Thursday, April 29, 2010

In Bloom This Week



Actually, lots of things are a-bloom this last week in April. More than should be, in fact. We're waaay early this year. Lilacs, forget-me-nots, lunaria, Korean spice viburnum, tulips, daffodils, crabapples. And so much more. I love my garden at all times in season, but sometimes I think the couple of weeks when the tulips bloom is my absolute favorite.


However. Here's a shot of a quiet corner of my fishpond border. Lamium, of which I'm not overly fond, (because it's aggressive) is admittedly pretty in flower. In this picture it's draped across the rocks around the pond, and looks quite lovely. Perched above it is one of the best small plants for shade, even dry shade. European ginger, grown for its shiny, healthy, round leaves, not the almost-imperceptible flowers which are borne under the leaves. This ginger, planted when the pond was put in 10 years ago, has self-sown and spread. It's not a thug, though. And it's easily transplantable.


Both of these guys will do well in shade, and don't they look pretty against the rocks? I like how they soften the stone, and add color to a monochromatic scene. When you design your gardens, think in contrasts, like this.


Wednesday, April 21, 2010

Thrilling Trillium



I found this little beauty in my woods last week, tucked in between a swamp maple and a tulip poplar. A welcome sight she is in my deer-and-invasive-species-ravaged woodland.


My newspaper column this week is about garlic mustard, but that's not the only marauder I've got. The bittersweet, however, is pretty much eradicated on my 2 1/2 acres, and I tolerate the few stands of barberry. In a minuscule attempt to at forest restoration, each year I transplant more tree seedlings to the edge, and vigorously apply my homemade deer repellent further into the woods.


But there are no baby or adolescent trees left in the interior. The deer have devoured them all, leaving only the mature forest, ever thinner and more open to plant invaders. When those trees die a natural death there will be nothing left of the once-grand forest. Will people care then? Will there be a real, coordinated effort to control the deer population at that point?


I hope so.


In the meantime, my small efforts to bring back a tiny portion of the forest pays off when I see skunk cabbage, jack-in-the-pulpit, and ephemeral wildflowers like this red trillium.


Somebody's got to care.



Sunday, April 11, 2010

Petite Daffodils



Does the sight of vibrant yellow daffodils gladden your heart like it does mine? I love them all, the old-fashioned 'King Alfred', the fancy doubles, the pure white of 'Mt Hood' and the late-blooming 'Actea', and of course, the jaunty little 'Tete-a-Tete', which bloom early and often in clusters. Easy to grow, easy to pick, and critter-proof, all daffodils really want is a place in the sun and a handful of Bulb-tone now and then.


Though I admire them all, I only grow daffodils that naturalize reasonably well. The ruffled pink ones are delectable, for instance, but it seems the farther away from the basics the cultivar is bred, the less hardy it is. I want my daffs to last for many years in the garden.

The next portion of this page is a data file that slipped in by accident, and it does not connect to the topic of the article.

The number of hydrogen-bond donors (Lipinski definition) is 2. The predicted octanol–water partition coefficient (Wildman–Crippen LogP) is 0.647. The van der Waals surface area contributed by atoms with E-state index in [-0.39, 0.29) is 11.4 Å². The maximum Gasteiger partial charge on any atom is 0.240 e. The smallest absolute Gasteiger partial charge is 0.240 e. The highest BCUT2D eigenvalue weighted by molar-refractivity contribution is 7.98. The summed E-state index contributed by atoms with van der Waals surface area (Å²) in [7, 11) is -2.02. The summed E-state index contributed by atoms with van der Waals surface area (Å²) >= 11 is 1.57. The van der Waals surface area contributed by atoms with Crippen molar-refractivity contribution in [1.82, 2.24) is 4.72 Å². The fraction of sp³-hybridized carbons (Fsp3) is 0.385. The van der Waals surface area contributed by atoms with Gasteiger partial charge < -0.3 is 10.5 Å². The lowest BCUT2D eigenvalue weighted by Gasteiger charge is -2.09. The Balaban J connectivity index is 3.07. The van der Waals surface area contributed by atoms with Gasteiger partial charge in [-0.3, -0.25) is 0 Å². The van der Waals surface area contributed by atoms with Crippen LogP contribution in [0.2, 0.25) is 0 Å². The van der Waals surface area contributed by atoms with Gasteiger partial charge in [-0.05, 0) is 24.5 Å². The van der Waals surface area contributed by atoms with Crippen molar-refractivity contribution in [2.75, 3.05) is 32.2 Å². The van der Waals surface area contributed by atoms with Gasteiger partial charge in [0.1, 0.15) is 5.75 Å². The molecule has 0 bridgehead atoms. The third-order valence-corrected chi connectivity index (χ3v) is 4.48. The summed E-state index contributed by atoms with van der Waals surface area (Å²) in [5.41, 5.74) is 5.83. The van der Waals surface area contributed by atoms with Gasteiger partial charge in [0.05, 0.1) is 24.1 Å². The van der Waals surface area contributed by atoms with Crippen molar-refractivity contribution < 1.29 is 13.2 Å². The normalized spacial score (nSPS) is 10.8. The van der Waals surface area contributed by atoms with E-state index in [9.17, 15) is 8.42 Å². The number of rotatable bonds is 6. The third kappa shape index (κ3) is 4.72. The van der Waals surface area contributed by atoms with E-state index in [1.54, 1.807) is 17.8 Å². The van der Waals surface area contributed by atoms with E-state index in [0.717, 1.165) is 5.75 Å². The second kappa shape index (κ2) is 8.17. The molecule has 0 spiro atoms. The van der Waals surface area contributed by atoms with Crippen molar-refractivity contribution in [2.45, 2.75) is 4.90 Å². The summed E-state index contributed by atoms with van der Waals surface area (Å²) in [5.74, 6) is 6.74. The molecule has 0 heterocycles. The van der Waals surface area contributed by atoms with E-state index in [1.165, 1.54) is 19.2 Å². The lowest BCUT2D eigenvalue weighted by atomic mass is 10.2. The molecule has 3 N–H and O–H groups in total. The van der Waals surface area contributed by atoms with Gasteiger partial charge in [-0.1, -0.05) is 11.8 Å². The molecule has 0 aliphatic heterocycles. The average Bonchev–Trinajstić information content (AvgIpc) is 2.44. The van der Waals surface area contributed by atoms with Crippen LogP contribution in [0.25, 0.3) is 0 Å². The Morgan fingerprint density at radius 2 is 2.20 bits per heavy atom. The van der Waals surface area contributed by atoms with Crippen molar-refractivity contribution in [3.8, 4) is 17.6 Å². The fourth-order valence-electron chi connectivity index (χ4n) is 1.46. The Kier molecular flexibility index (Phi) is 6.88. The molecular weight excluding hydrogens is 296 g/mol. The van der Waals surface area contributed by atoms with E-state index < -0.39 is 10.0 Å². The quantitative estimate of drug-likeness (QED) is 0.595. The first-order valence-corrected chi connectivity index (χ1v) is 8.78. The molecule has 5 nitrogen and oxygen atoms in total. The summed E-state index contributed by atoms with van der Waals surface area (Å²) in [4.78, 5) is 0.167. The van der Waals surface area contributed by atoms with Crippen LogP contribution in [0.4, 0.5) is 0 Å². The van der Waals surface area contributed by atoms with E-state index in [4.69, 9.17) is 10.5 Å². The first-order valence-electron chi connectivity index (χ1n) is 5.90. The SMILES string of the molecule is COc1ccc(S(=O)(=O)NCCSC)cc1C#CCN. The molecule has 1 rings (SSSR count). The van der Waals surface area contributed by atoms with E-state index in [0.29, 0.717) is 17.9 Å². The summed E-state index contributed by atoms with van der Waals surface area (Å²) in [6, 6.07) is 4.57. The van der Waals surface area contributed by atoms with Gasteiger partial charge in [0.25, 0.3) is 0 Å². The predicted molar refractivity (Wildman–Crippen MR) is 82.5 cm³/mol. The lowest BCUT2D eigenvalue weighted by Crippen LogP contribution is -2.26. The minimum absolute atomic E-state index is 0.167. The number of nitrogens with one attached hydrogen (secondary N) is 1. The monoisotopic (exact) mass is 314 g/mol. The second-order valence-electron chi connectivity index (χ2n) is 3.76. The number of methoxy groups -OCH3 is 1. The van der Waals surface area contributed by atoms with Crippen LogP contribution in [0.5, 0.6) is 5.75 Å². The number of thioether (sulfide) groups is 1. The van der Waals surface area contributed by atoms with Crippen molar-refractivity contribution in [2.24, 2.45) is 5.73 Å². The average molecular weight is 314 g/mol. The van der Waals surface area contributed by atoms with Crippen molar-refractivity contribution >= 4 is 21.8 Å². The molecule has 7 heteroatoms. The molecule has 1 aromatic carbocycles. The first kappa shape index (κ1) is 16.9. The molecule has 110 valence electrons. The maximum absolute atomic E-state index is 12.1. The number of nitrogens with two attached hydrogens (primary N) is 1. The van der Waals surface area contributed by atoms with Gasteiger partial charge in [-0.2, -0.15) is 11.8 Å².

Some pointers:

  • Choose firm bulbs, and plant in decent, well-drained soil, in full sun.
  • When picking, pull 'n twist the flower stalk from the base.
  • After bloom, remove the withered blossom, but leave the leaves. Do not fold, spindle or mutilate. Those declining leaves are making food for next years' show. If they want to hang around until July, let 'em.
  • Fertilize 3x a year. Once when leaves first emerge in spring, once when flowering is finished, and once in autumn.


But do enjoy your daffodils, and plant more every autumn, so that you, too can appreciate their exuberance in the April garden.


Thursday, April 1, 2010

The Grande Dame of Early Spring



She's here! Helleborus orientalis, Lenten rose, has risen her lovely, statuesque head to greet we winter-weary, waterlogged folk with a true taste of spring. There she is, amid the tattered remnants of last year's leaves. She's shown up in my garden in robes of purple, ivory and speckled green.


Time to do right by her. Here's how:


First, release her from those ugly leftover leaves. Cut them down at the base and toss into the compost, being exquisitely careful not to cut her flower stems, as they are close together. Then, if she has any progeny under her skirts, pot them up for gifts, garden club plant sales, or transplant them right away.


Don' t be alarmed if the temperature drops into the 20's one of these nights; the Lenten rose will droop in the cold, but revives in the light of day. She's a northern gal and can take the cold.


I do hope you've given Lady Lenten Rose a place of honor in your garden, where her blooms can be admired now, when there's so little in bloom, and on into the six weeks or so that she flowers. At the front of the flower bed, or next to the front door, in a moist, shady spot is ideal.


And did you know that she makes a gracious bouquet?


All in all, the Lenten rose, while a tad expensive at the nursery, is a most regal presence in the border. Early, deer-proof, colorful, long-lasting....what more could we wish for?